Palliative care admissions II: The script

Now that we’ve recognized the patient whose illness is approaching the terminal phase, and hence who may not respond well to aggressive curative care, what should we do with them?

Bad: Admit them, intubate them, line them up, write your note, go to bed.

Better: Admit them, line them up, consult Palliative Care, maybe make the patient a DNR after discussion with the family, write your note, go to bed.

Best: Have an honest discussion with the patient or their representative about what this admission is likely to hold. Once a shared mental model of the current situation is achieved, you can come up with a realistic plan that best serves the patient’s interests.

Successfully executing this last maneuver requires adroit communication with a distressed human being during one of the most difficult moments of their life. One misstep can capsize the whole endeavor, not only making the discussion futile, but potentially poisoning your future relationship as well—forcing a different provider to start later from scratch.

Start by reading our tips on family interaction, then with those tools in hand, let’s build our encounter.

The patient: who is the person in the bed?

As Hippocrates said, it’s more important to know what sort of person has the disease than to know what sort of disease the person has. Before the topic of diseases is placed on the table, you need to understand the patient. Ask open-ended questions; keep your mouth shut. If you don’t have the time, make the time. This isn’t an RSI.

Our patient histories typically go back to when the symptoms first began, but you need to know more than that. Since you’ll inevitably start by focusing on most acute changes, I recommend a reverse chronological pyramid. Start with the newest events and then explore backwards, broadening your questions as the clock rewinds.

  1. Start by asking about the patient’s admitting complaint.
  2. Next, ask about how they’ve been doing prior to the acute period, over the recent weeks, months, and years. How has their disease been progressing? How is their level of function?
  3. Finally, learn about who they were before their illness began. Who are they and what was their life about? What did they love to do, what was important to them, what made them happy?

Besides unlocking important insights into the patient’s values, this last question can pay dividends for you, too. Viewing patients as nothing more than a bag of assorted disease is a fast-track to burnout. When you learn that the “CHFer” is actually Mary Jones, a retired World War II nurse who loves to knit, argue, and repair old bicycles, it helps transform your work from “flesh mechanics” back into human healing. And that just might save you.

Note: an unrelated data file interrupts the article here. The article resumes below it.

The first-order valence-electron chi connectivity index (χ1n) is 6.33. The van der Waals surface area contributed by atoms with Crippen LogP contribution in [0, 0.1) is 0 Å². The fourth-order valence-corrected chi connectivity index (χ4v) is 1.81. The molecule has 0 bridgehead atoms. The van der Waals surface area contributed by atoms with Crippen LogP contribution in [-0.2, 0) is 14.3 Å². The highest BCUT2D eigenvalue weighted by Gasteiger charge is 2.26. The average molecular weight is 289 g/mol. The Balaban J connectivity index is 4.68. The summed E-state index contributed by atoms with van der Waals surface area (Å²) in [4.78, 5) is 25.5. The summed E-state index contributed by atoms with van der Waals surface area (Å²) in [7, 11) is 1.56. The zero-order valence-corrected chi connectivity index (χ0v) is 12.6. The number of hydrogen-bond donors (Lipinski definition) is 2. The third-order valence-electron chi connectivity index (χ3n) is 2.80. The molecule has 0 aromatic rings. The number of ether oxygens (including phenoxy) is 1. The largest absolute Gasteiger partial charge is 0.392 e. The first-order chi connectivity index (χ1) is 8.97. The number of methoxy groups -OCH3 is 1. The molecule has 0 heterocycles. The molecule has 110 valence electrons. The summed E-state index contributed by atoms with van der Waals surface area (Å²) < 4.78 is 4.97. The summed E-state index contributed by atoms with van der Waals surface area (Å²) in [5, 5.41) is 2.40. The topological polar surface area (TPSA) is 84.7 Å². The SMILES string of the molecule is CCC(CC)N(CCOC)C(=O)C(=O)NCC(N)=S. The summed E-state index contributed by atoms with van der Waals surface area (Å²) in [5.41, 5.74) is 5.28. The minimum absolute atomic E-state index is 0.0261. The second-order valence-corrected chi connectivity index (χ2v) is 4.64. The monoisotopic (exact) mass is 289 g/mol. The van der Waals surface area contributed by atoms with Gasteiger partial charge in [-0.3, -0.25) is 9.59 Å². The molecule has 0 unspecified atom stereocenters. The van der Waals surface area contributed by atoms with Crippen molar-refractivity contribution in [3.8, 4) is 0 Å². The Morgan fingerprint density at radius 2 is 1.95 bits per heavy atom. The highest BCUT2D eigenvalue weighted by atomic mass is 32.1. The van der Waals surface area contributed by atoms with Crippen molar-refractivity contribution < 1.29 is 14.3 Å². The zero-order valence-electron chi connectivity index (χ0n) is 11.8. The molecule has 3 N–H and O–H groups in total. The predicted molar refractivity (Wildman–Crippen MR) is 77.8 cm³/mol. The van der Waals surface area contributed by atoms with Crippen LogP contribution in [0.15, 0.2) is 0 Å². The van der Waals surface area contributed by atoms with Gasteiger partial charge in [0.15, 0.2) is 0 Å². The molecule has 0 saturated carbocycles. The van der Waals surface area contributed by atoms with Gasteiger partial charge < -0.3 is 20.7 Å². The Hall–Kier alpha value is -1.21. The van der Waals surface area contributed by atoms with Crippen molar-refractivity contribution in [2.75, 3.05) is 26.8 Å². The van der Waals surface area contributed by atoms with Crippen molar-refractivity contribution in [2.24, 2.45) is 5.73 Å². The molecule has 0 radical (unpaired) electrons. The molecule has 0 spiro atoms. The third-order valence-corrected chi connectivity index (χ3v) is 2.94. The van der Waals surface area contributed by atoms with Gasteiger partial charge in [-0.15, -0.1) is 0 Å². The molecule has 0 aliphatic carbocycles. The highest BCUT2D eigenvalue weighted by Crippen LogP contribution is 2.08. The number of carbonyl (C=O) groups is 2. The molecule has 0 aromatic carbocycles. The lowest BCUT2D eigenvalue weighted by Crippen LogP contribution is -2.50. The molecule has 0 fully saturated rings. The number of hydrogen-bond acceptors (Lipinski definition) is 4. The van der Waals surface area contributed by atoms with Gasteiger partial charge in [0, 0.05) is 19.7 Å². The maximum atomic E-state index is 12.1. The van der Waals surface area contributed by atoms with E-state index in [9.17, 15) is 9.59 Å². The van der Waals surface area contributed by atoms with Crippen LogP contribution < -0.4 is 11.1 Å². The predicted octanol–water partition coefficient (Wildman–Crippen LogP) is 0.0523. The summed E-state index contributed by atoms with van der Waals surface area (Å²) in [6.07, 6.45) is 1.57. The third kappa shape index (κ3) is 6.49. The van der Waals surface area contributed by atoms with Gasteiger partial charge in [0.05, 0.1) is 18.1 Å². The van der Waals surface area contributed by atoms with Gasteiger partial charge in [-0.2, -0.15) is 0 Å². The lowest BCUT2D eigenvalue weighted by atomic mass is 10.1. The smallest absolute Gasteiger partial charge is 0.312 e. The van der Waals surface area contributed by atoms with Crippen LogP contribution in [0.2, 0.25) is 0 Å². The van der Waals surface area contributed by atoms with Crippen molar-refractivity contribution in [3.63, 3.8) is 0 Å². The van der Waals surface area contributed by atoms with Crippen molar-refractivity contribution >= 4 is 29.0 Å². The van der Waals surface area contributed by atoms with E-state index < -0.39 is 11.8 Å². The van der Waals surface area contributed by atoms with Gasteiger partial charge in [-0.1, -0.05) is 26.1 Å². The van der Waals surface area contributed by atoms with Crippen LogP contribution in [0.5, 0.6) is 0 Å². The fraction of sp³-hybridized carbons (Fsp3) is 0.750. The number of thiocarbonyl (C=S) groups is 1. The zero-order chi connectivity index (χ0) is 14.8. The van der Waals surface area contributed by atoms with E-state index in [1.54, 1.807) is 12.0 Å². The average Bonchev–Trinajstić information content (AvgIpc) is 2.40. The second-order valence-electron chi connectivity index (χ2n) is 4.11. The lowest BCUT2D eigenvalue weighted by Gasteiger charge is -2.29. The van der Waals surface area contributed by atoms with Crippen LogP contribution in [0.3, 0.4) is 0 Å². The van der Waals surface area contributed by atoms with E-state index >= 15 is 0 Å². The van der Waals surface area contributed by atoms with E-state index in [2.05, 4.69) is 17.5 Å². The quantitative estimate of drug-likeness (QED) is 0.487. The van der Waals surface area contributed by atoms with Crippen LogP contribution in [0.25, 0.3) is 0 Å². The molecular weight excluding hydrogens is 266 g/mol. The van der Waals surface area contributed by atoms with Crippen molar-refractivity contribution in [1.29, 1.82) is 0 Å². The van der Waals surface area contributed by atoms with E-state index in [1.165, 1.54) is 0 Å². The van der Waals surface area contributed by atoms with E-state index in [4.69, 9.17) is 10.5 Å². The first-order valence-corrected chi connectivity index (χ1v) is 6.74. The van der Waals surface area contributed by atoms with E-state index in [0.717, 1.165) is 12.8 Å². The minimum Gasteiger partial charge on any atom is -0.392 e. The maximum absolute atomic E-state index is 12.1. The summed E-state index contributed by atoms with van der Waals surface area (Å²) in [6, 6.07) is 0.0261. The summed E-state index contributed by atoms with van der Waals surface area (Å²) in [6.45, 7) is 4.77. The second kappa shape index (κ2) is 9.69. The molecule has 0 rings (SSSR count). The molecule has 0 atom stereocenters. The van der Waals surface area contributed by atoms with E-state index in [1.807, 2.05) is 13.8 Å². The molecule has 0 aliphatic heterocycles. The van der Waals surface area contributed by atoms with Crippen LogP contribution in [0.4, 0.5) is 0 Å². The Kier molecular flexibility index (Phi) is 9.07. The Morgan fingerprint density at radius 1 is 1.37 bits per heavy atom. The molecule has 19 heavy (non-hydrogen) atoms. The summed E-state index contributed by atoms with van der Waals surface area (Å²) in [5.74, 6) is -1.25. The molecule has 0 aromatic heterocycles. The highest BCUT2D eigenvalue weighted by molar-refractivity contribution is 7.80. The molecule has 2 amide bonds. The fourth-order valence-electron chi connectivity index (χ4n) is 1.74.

The disease: What matters to people?

Now that you understand who you’re treating, it’s time to talk about their disease.

When providers try to discuss the “big picture” with patients and families, the two sides often end up speaking different languages, and then wonder why they can’t agree. Communication starts with understanding.

As providers of critical care, we think in terms of interventions: we want to discuss drugs, tests, and treatments, their expected benefits, and their potential risks. But often, those aren’t what’s most important to patients. (What do many of them say when we consent them for basic procedures like a central line? “Do whatever you have to do.” It’s not about the details.)

Patients care about outcomes. They often feel that what happens in the hospital, whether good, bad, or ugly, is less important than what comes after. If there’s a good chance of a positive outcome, they’re willing to take a ride on the bull; if not, they’d rather pass.

What does this mean to you? It means that you should build a mental model that incorporates your understanding of both the chronic course of the patient’s disease and their superimposed acute critical illness, and then help the patient to share that understanding. This not only means describing how their current admission fits into the larger picture, it may mean explaining the nature of their chronic illness itself—something that may never have been done, particularly if this is one of the first times they have experienced major complications.

Don’t focus on specific interventions at this stage, if ever. Focus on building the mental model. Not only do many families ultimately not care about nitty-gritty details—like needles being painful or whether ribs get cracked during CPR—it’s manipulative to dwell on them, because we only emphasize those macabre aspects when we’re trying to push people towards a palliative route. The sole importance of interventions lies in how they might alter the later quality of life, such as the implications of a tracheostomy or a life on dialysis.

When working through third parties, such as family members, try to remind them that while their help is invaluable, their role is actually not to share their own wishes—it’s to channel the patient’s wishes. They just happen to know the patient better than you, and so are more likely to understand what they might want.

The plan: Make recommendations

Once you’ve come to an accord about the patient and their circumstances, it’s time to use your training and judgment to do something very potent: present some recommendations.